There was shock when rioters stormed the US Capitol on 6 January 2021, raging against Donald Trump’s election loss. They smashed through windows and broke into officials’ offices, with little intervention from law enforcement and tweets of encouragement from the former president. How could this happen? However, it soon became clear that this attack was far from spontaneous: occupying the Capitol had been conceived in advance. Organised openly on social media, through hashtags, group chats and public pages, the police had even been warned before something like that might happen.
The attack was categorised as unprecedented – the consequence of the American attitude to “taking up arms”. But two years later, a nearly identical situation has taken place, this time in Brazil. On Sunday 8 January, hard-right activists stormed the Congress building and presidential palace in the country’s capital of Brasília, in response to the election loss of Jair Bolsonaro last October.
The US and Brazilian scenes were eerily similar: nationalist chants, destroyed windows and furniture, police inaction, and the lost look in the eyes of rioters when they got into the building, not quite knowing what to do next. The attack was organised online through the same platforms, and had brewed on social media for weeks beforehand. We can no longer call incidents like these “isolated”. In fact, the riot was both predictable and preventable – the latest manifestation of a type of online radicalisation that has grown during the past decade. This form of social media-driven, real-life political violence could soon become the norm.
Both were largely coordinated via Telegram, a messaging service that acts like a message board. In recent weeks, US slogans from 2020, such as “stop the steal” and “election fraud”, were repeated ad nauseam on the platform, this time in Portuguese. As on 6 January, much of the organisation seems to have happened on Telegram, despite reports around the result three months ago warning how Bolsonaro supporters on Twitter, Facebook and TikTok were calling for “intervention” to reverse election “fraud”. The Washington Post described how on TikTok the majority of keyword searches for “ballots” yielded results such as “rigged ballots” and “ballots being manipulated”; on Telegram, a video went viral calling for the deaths of the children of those who voted for Bolsonaro’s successor, Luiz Inácio Lula da Silva, which was eventually removed by the authorities.
A repesentative from Telegram told Reuters that it is “a platform that supports the right to free speech and peaceful protest. Calls to violence, however, are explicitly forbidden on our platform. Our moderators use a combination of proactive monitoring in public-facing parts of our platform in addition to accepting user reports, in order to remove such content.”
After his takeover of Twitter, Elon Musk fired the majority of its staff in Brazil, with some reports suggesting that no Twitter teams have been actively monitoring content in the country since November. Though Meta, Facebook and Instagram’s parent company, marked Brazil as a “temporary high-risk location” during the election month of October, the campaign group SumOfUs published research that found those platforms were still directing users to content that questioned the integrity of the vote. Platforms seemingly did not take responsibility for those warning signs.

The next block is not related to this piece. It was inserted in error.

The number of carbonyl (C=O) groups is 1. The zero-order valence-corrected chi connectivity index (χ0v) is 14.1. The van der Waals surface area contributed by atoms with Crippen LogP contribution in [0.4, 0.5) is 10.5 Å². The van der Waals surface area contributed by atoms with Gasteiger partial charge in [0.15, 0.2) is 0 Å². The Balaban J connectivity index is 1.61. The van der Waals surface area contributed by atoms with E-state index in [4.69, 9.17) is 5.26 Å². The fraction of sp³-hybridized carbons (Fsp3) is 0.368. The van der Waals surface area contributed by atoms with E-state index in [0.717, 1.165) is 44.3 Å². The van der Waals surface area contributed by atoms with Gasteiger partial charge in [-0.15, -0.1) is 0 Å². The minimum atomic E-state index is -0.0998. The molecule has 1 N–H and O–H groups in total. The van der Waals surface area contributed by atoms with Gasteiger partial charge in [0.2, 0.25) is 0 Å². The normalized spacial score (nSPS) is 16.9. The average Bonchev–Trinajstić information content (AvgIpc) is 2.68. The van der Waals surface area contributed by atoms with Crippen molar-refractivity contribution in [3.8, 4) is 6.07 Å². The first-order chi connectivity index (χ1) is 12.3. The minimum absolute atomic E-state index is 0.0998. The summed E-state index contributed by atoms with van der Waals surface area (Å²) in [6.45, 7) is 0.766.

A spokersperson from Meta said that the company “has been removing content calling for people to take up arms or forcibly invade Congress, the presidential palace and other federal buildings… We’re actively following the situation and will continue removing content that violates our policies.”
These posts and messages were not buried on niche accounts, they were thriving on mainstream platforms. We have seen this before: when it comes to almost every high-profile incident of real-life violence perpetrated by someone radicalised online, there is a retrospective realisation from government officials, law enforcement and platforms that there were warning signs on social media. Much like mass shootings, the 6 January riot may have become a blueprint that events in Brazil suggest can be copied.
Maybe after two attacks like this – with the aims of both unclear, and with many rioters facing legal consequences – a third is less likely. But the act is less about a specific achievement, such as overturning an election, and more about reaching new minds, demonstrating the size and commitment of their supporter base, and normalising political violence and distrust of the establishment. The real and arguably more dangerous legacy is the shifting of the Overton window, ensuring more people are recruited to a growing hard-right movement. The ineffectual efforts from those in power to prevent violence precipitated by online radicalisation suggests there could be post-election rioting after every tightly contested election.
Extreme polarisation is almost universal in modern global politics – in large part thanks to social media. If social platforms are not held to account, already entrenched political lines will only harden; online rhetoric will only become angrier, as misinformation and conspiracy theories around governments flourish; and the legitimacy of future elections will become more contested.
Wherever it might happen in the world, last weekend suggests a political trend for the 2020s. These riots will not be seen as freak accidents or isolated incidents but the result of the thread of online radicalisation being sewn into the fabric of our politics.